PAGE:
2. Stierman B, Ansai N, Mishra S, Hales CM. (2020). Special Diets Among Adults: United States, 2015 to 2018. NCHS Data Brief, no 389. Hyattsville, MD: National Center for Health Statistics.
  3. Hall KD, & Kahan S. (2018). Maintenance of Lost Weight and Long-Term Management of Obesity. The Medical Clinics of North America; 102(1):183–197. 
  4. Javed Z, Valero-Elizondo J, Maqsood MH, Mahajan S, Taha MB, Patel KV, Sharma G, Hagan K, Blaha MJ, Blankstein R, Mossialos E, Virani SS, Cainzos-Achirica M, & Nasir K. (2022). Social determinants of health and obesity: Findings from a national study of U.S. adults. Obesity (Silver Spring, Md.); 30(2):491–502.
  5. Anderson A. (2020). The Problem with Dieting: Eating Disorders Affecting American College Students. University of Michigan. Retrieved September 28, 2022.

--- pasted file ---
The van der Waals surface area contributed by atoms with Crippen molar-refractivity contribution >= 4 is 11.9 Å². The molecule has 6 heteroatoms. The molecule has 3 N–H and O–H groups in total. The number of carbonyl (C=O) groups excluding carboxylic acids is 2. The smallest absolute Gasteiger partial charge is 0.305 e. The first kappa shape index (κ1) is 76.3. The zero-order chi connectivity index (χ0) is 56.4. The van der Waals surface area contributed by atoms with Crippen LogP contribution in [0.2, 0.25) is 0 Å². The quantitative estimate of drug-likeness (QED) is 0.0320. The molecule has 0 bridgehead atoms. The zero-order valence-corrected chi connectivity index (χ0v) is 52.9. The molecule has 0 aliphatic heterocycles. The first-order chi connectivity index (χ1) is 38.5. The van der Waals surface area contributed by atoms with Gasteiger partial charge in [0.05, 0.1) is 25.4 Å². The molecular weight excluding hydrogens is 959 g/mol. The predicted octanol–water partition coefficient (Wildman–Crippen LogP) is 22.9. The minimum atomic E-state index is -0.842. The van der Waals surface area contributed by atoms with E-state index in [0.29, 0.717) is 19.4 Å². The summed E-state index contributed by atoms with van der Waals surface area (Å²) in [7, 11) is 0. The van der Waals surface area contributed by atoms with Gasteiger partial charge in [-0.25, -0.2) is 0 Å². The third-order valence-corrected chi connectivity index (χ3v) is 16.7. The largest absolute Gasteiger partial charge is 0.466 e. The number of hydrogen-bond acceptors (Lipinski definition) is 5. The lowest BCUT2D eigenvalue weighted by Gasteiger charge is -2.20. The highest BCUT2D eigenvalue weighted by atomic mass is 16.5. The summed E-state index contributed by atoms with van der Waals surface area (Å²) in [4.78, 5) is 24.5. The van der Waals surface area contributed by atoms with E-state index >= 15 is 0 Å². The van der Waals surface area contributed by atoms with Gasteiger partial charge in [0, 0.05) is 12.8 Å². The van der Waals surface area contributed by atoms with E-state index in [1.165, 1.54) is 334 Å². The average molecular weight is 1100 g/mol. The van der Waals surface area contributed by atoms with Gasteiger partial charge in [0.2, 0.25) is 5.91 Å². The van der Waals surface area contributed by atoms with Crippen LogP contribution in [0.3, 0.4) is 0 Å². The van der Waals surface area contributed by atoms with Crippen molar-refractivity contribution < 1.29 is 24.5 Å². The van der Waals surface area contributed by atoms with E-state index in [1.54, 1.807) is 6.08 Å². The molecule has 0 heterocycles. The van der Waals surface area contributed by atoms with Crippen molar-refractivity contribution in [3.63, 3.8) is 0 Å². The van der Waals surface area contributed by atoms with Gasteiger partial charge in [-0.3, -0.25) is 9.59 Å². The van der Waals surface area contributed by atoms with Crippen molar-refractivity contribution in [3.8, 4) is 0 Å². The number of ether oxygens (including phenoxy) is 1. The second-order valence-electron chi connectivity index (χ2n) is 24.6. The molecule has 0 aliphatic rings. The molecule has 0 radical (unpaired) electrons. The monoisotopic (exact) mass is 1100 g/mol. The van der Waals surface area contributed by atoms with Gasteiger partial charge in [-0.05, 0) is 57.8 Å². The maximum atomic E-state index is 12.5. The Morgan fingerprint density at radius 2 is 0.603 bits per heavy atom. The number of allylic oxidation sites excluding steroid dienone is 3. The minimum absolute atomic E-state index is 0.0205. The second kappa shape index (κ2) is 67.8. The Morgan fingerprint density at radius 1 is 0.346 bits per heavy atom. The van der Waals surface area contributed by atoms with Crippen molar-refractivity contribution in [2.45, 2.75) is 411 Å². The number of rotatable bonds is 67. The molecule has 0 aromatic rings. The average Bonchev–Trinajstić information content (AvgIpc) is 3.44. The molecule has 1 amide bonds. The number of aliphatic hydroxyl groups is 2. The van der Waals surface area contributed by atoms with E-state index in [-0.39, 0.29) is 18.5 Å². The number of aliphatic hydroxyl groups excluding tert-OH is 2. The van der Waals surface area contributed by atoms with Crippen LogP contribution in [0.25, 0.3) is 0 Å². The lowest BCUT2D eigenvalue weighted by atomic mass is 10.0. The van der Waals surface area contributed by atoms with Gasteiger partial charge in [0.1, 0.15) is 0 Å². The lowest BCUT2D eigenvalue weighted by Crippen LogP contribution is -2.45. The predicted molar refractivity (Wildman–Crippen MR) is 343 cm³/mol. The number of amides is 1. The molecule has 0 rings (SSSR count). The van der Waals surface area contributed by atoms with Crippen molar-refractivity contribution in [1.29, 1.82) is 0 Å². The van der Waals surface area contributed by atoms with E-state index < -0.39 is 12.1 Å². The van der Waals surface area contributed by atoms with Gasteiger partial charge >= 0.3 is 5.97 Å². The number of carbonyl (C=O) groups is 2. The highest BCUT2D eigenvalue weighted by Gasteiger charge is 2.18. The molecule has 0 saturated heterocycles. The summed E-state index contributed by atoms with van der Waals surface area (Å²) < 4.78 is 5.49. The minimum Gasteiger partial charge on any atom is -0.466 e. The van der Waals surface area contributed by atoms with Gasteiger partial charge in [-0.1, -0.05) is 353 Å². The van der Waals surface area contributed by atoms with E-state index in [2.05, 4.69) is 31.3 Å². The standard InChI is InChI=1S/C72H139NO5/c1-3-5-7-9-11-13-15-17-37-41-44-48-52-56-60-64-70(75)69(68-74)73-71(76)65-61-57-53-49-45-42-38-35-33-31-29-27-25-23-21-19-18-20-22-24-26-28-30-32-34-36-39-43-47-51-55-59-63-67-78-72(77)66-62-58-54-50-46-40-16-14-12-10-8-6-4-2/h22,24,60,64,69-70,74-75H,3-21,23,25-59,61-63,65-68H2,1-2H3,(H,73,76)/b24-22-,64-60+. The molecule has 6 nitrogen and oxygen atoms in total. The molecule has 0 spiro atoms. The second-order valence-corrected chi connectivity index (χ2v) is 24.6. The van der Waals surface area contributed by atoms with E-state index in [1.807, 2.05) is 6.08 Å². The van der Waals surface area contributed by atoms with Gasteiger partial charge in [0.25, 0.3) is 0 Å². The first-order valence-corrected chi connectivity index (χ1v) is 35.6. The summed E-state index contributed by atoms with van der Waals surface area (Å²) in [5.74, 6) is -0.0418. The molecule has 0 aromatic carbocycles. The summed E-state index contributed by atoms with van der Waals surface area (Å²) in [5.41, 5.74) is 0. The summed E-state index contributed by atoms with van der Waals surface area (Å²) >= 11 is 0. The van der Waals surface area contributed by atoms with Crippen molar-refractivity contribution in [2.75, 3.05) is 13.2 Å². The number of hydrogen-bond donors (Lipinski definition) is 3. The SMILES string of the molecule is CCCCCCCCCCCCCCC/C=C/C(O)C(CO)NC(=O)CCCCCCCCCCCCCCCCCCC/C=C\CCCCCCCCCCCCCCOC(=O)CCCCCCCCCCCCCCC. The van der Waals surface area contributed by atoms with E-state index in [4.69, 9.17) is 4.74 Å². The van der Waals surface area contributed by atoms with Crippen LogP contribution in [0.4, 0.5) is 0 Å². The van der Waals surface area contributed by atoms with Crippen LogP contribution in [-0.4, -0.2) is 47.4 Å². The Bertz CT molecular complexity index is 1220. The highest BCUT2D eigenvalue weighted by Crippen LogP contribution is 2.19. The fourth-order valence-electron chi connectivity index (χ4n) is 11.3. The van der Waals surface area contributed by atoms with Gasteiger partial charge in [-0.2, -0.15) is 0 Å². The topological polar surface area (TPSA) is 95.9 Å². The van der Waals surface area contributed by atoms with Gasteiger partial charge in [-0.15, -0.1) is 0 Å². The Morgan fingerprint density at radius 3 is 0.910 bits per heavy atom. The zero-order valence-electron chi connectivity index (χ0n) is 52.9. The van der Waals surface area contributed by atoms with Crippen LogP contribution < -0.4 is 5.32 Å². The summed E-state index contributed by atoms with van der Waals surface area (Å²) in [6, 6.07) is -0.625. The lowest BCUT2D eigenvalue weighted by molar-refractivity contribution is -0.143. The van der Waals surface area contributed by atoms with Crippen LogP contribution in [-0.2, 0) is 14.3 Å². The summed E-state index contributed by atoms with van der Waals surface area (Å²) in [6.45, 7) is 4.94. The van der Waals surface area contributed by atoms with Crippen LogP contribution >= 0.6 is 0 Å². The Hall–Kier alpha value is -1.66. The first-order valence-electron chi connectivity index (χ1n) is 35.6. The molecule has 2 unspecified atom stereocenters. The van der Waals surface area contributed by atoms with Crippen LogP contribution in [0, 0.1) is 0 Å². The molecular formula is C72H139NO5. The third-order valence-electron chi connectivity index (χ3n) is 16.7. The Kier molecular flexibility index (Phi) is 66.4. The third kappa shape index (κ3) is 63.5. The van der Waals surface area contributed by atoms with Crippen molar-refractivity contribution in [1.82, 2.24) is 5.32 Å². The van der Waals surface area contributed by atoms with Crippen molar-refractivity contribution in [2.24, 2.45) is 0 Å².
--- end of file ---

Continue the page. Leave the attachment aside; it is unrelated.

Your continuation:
6. Memon AN, Gowda AS, Rallabhandi B, Bidika E, Fayyaz H, Salib M, Cancarevic I. (2020). Have Our Attempts to Curb Obesity Done More Harm Than Good? Cureus; 12(9):e10275.
  7. Disordered Eating and Dieting. (n.d.). National Eating Disorders Collaboration. Retrieved September 28, 2022.
  8. Eating Disorder Types and Symptoms. (n.d.). ANAD. Retrieved September 28, 2022. 
  9. Eating Disorders. (n.d.). National Alliance on Mental Illness. Retrieved September 28, 2022.

Last Update | 10 - 20 - 2022

Medical Disclaimer

Any information provided on the is for educational purposes only. The information on this site should not substitute for professional medical advice. Please consult with a medical professional if you are seeking medical advice, a diagnosis or any treatment solutions. is not liable for any issues associated with acting upon any information on this site.